A consignment store in a northeastern state has closed its doors as of July, according to local business news. In Tennessee and elsewhere, retail shops continue to struggle financially. Chic 2 Chic closed its doors unexpectedly and has since filed for Chapter 7 bankruptcy protection. A creditor’s meeting is scheduled for Sept. 12.
According to the limited information currently available, customers were made aware of the filing on the morning of Aug. 10. Customers received notification via email, but have not been told whether they can expect to be paid back any money owed to them. Customers entering the store prior to closing were informed the store was not giving cash out for funds owed.
Chapter 7 bankruptcy differs from Chapter 11 bankruptcy protection in several ways, notably in that the business immediately closes and ceases operations, rather than choosing (with court approval) to be protected from creditors during reorganization. In Chapter 7 bankruptcies like this one, a trustee will be appointed to oversee the liquidation of company assets. These assets are used to pay off existing debts, but if the debts outweigh the assets of the company, remaining debts are legally discharged.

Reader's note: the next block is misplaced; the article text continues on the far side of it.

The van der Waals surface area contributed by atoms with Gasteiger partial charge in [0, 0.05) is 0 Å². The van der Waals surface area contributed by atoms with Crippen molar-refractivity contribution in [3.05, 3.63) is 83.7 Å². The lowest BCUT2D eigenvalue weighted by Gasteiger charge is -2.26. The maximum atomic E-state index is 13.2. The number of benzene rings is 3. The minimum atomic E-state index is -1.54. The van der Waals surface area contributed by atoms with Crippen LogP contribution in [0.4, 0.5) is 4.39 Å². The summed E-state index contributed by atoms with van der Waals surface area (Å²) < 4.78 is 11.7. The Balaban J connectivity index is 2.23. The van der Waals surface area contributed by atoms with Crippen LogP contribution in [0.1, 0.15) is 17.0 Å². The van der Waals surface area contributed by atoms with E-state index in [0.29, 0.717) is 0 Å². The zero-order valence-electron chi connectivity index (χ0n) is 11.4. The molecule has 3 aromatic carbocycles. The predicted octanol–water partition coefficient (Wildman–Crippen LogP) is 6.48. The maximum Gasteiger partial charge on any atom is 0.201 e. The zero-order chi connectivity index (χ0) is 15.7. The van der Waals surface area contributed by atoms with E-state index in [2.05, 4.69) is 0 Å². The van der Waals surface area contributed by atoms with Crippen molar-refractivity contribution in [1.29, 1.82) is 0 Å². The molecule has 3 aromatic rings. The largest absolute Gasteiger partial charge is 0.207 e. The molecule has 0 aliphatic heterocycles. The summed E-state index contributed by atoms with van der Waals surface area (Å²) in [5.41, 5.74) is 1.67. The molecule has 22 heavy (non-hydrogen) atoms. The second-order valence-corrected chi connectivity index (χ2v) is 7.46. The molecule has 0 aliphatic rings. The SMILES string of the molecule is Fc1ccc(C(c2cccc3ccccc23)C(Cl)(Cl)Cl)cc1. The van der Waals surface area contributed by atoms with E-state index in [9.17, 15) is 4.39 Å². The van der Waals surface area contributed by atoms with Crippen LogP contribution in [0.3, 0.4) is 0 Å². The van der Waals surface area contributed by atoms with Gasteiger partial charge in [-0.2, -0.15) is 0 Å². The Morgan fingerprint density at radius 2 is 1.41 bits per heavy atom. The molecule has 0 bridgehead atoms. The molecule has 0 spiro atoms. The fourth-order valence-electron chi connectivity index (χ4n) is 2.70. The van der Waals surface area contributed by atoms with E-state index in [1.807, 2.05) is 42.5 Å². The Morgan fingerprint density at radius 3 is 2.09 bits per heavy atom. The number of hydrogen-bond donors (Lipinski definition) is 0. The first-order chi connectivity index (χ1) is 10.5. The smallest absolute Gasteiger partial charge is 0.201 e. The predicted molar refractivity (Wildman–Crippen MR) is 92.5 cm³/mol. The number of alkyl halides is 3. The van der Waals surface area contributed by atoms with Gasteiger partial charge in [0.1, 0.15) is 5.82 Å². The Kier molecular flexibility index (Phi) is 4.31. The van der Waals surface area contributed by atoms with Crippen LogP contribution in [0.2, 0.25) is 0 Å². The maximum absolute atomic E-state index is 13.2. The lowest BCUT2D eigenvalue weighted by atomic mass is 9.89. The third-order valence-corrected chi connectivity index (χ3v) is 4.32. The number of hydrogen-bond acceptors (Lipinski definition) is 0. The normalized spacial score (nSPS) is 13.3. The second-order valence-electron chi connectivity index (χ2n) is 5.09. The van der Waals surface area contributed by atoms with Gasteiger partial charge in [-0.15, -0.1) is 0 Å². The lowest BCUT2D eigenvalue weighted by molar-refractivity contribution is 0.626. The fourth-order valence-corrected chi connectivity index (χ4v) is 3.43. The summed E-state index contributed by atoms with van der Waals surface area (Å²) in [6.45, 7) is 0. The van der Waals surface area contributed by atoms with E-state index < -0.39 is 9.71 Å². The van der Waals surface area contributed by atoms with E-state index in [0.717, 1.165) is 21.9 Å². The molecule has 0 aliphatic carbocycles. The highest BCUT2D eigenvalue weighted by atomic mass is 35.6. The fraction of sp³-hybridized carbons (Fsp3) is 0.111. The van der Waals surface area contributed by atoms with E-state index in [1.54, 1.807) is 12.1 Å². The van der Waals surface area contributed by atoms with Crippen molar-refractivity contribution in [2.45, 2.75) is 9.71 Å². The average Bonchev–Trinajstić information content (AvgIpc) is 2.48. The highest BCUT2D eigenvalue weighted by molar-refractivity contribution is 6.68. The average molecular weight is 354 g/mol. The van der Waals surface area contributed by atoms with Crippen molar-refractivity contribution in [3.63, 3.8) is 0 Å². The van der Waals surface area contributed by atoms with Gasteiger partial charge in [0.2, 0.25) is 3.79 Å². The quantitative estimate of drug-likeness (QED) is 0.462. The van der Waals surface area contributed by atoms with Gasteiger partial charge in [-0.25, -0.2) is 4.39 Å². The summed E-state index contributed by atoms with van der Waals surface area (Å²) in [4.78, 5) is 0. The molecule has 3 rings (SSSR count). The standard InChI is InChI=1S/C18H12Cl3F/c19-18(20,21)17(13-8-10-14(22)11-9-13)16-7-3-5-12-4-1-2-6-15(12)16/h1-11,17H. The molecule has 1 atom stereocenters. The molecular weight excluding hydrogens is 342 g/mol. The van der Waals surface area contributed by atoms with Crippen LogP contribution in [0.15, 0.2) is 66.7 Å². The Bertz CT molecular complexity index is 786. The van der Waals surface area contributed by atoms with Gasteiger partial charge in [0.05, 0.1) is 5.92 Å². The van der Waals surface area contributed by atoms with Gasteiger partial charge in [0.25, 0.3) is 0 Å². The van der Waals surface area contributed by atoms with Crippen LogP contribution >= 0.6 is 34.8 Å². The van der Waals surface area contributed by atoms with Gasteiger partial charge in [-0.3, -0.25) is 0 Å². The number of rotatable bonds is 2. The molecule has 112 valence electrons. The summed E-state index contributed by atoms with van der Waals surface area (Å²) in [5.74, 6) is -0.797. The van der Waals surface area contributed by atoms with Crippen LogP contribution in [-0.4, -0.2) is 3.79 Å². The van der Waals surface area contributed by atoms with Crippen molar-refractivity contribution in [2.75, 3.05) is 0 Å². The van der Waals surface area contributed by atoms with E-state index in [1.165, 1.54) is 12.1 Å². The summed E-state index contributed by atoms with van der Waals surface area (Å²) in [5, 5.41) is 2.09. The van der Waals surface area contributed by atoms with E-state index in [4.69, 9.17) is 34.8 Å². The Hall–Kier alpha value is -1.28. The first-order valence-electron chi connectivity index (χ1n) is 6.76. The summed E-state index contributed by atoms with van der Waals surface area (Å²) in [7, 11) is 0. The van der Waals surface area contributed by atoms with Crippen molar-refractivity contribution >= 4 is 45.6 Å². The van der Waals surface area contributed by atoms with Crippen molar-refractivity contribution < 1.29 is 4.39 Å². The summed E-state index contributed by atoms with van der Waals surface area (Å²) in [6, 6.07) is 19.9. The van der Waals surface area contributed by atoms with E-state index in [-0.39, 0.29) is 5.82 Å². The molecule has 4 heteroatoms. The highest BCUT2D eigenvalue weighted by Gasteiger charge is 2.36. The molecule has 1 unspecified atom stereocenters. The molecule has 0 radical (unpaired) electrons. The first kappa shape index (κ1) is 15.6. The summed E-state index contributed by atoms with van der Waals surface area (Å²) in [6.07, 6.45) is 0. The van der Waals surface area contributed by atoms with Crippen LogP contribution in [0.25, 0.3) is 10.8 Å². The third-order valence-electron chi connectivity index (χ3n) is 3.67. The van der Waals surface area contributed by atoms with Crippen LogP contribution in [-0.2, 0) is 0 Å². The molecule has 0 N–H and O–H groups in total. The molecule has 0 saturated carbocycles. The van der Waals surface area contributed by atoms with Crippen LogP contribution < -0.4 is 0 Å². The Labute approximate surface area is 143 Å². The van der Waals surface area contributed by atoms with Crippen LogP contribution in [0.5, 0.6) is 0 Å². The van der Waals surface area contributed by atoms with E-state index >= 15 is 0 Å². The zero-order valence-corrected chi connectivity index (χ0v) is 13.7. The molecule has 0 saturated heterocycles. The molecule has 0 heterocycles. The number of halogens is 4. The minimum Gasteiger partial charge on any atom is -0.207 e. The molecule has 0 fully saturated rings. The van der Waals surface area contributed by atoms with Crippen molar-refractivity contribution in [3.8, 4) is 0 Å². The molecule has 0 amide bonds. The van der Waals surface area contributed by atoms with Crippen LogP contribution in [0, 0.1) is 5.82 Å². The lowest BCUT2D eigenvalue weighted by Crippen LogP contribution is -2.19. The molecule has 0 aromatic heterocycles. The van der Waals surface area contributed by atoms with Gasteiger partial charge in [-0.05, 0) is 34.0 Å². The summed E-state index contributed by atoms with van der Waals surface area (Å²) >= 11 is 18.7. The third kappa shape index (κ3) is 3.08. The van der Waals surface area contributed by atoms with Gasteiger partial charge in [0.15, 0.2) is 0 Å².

While Chapter 7 bankruptcy might seem on its face like a stumbling block for a successful company, it is actually a useful financial tool for struggling businesses. By filing for bankruptcy, a Tennessee business like this one can remove the spectre of debt hanging over the company’s branding and close the business in a timely and orderly fashion. This allows the proprietors of the establish to re-enter the market from a much stronger financial footing.
Source: thesunchronicle.com, “Foxboro consignment store files for bankruptcy protection“, Rick Foster, Aug. 10, 2017